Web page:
Teva Pharmaceutical Industries is on the short list of candidates to buy liquidity-strapped Icelandic drug company Actavis, reports Bloomberg.
Teva has already pulled off the two biggest corporate mergers in Israeli history, first buying Ivax Corp for $3.4 billion in 2006, then buying Barr Pharmaceuticals at the start of the year for $7.5 billion. Actavis could set the buyer back as much as $7.8 billion, says the news agency. The minimum bid is $4.5 billion, however. Other contenders include Sanofi-Aventis of France and Watson Pharmaceuticals of the U.S.
Actavis went private in 2007, following its acquisition and delisting by the private equity firm Novator, run by Islandic entrepreneur Bjorgolfur Thor Bjorgolfsson. But last year Merrill Lynch was hired to find a buyer for the Icelandic firm, after Bjorgolfsson lost much of his fortune when the Icelandic bank Landsbanki collapsed and was nationalized.
On January 8, Teva's top U.S. executive William S. Marth told Reuters that the Israeli generic drugs giant was unlikely to make a big acquisition in the near future, but might consider a piece of a company. It's busy digesting Barr, he explained. Also, assets on the block these days are distressed, and they're distressed for a reason, Marth said.
On January 30, Novartis announced that it wouldn't participate in the race for Actavis, or Germany's Ratiopharm, for that matter. Actavis did not represent a good fit with Novartis a Ratiopharm acquisition was not feasible because of anti-trust issues, Novartis CEO Daniel Vasella told Reuters.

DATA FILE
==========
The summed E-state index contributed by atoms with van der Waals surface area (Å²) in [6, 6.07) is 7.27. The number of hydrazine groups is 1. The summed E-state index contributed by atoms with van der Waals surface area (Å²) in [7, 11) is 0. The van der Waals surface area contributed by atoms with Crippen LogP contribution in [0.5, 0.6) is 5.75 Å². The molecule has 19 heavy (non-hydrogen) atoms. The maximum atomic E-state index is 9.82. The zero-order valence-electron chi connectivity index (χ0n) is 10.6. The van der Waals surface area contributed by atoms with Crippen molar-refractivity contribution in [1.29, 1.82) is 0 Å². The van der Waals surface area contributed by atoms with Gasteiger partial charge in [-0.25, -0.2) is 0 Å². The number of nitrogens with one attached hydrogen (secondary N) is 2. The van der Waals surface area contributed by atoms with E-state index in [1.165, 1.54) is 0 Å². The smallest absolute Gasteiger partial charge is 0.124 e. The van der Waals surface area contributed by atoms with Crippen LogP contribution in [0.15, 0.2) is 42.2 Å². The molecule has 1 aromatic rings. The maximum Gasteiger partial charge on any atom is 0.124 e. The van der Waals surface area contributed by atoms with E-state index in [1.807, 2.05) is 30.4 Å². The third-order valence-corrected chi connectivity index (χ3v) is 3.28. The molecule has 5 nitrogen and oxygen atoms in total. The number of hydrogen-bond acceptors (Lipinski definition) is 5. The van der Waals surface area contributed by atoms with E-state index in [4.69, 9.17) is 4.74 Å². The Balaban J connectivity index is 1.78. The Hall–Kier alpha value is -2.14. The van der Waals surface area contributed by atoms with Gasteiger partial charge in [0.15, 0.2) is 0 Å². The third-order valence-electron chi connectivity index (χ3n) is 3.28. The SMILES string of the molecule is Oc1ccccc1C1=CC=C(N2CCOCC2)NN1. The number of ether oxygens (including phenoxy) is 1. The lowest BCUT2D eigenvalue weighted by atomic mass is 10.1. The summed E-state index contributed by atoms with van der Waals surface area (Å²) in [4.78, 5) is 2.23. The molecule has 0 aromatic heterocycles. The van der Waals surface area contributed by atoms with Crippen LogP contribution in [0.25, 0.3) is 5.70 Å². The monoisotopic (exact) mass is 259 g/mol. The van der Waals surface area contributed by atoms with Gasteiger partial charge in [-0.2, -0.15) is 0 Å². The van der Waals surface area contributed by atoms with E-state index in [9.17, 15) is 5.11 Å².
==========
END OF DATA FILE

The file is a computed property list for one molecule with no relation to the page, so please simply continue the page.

Actavis is one of the world's biggest generic drug producers, but it has 5 billion euros in debt, most of it owed to Deutsche Bank, which will be a weight on whichever firm buys the Icelandic company. It has operations not only in the frozen north but in Turkey, Bulgaria, Malta and Serbia, which could nicely add to Teva's geographical range.
Iceland, which is on the brink of bankruptcy after massive failure of its banking system, may apply for fast-track membership in the European Union. The European Commission last week suggested that Reykjavik apply and join with Croatia in 2011. Iceland had been cautious about entering the EU, but support for the idea has risen after its economy collapsed last year under the weight of billions of dollars of foreign debts, racked up by its ambitious but now busted banks.
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